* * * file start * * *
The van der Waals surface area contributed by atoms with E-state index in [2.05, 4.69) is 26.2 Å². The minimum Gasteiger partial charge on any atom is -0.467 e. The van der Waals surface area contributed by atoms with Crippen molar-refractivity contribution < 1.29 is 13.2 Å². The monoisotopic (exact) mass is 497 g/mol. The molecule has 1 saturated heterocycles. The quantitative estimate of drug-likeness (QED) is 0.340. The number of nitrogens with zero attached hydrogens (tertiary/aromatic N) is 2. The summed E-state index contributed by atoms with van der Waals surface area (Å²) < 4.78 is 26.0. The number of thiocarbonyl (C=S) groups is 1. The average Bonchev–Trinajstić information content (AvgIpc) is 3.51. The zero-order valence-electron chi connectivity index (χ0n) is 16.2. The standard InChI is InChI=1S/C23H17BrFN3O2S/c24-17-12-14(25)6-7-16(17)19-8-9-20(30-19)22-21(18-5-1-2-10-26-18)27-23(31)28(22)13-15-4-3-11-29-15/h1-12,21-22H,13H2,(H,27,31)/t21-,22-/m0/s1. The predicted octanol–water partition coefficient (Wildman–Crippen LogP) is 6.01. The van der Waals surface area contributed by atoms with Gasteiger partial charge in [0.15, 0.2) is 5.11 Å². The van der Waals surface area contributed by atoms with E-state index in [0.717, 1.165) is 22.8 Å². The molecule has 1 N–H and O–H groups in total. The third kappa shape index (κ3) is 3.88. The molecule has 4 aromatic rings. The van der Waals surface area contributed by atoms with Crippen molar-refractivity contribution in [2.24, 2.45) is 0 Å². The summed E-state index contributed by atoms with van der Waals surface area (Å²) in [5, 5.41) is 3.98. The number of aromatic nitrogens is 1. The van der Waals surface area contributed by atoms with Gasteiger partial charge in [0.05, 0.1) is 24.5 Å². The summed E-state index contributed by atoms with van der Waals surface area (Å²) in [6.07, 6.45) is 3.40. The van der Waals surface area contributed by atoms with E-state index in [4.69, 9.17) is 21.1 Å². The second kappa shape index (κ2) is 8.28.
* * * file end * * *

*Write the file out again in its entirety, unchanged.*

The van der Waals surface area contributed by atoms with E-state index in [2.05, 4.69) is 26.2 Å². The minimum Gasteiger partial charge on any atom is -0.467 e. The van der Waals surface area contributed by atoms with Crippen molar-refractivity contribution < 1.29 is 13.2 Å². The monoisotopic (exact) mass is 497 g/mol. The molecule has 1 saturated heterocycles. The quantitative estimate of drug-likeness (QED) is 0.340. The number of nitrogens with zero attached hydrogens (tertiary/aromatic N) is 2. The summed E-state index contributed by atoms with van der Waals surface area (Å²) < 4.78 is 26.0. The number of thiocarbonyl (C=S) groups is 1. The average Bonchev–Trinajstić information content (AvgIpc) is 3.51. The zero-order valence-electron chi connectivity index (χ0n) is 16.2. The standard InChI is InChI=1S/C23H17BrFN3O2S/c24-17-12-14(25)6-7-16(17)19-8-9-20(30-19)22-21(18-5-1-2-10-26-18)27-23(31)28(22)13-15-4-3-11-29-15/h1-12,21-22H,13H2,(H,27,31)/t21-,22-/m0/s1. The predicted octanol–water partition coefficient (Wildman–Crippen LogP) is 6.01. The van der Waals surface area contributed by atoms with Gasteiger partial charge in [0.15, 0.2) is 5.11 Å². The van der Waals surface area contributed by atoms with E-state index in [0.717, 1.165) is 22.8 Å². The molecule has 1 N–H and O–H groups in total. The third kappa shape index (κ3) is 3.88. The molecule has 4 aromatic rings. The van der Waals surface area contributed by atoms with Crippen molar-refractivity contribution in [2.24, 2.45) is 0 Å². The summed E-state index contributed by atoms with van der Waals surface area (Å²) in [5, 5.41) is 3.98. The number of aromatic nitrogens is 1. The van der Waals surface area contributed by atoms with Gasteiger partial charge in [0.05, 0.1) is 24.5 Å². The summed E-state index contributed by atoms with van der Waals surface area (Å²) in [6.07, 6.45) is 3.40. The van der Waals surface area contributed by atoms with E-state index in [4.69, 9.17) is 21.1 Å². The second kappa shape index (κ2) is 8.28.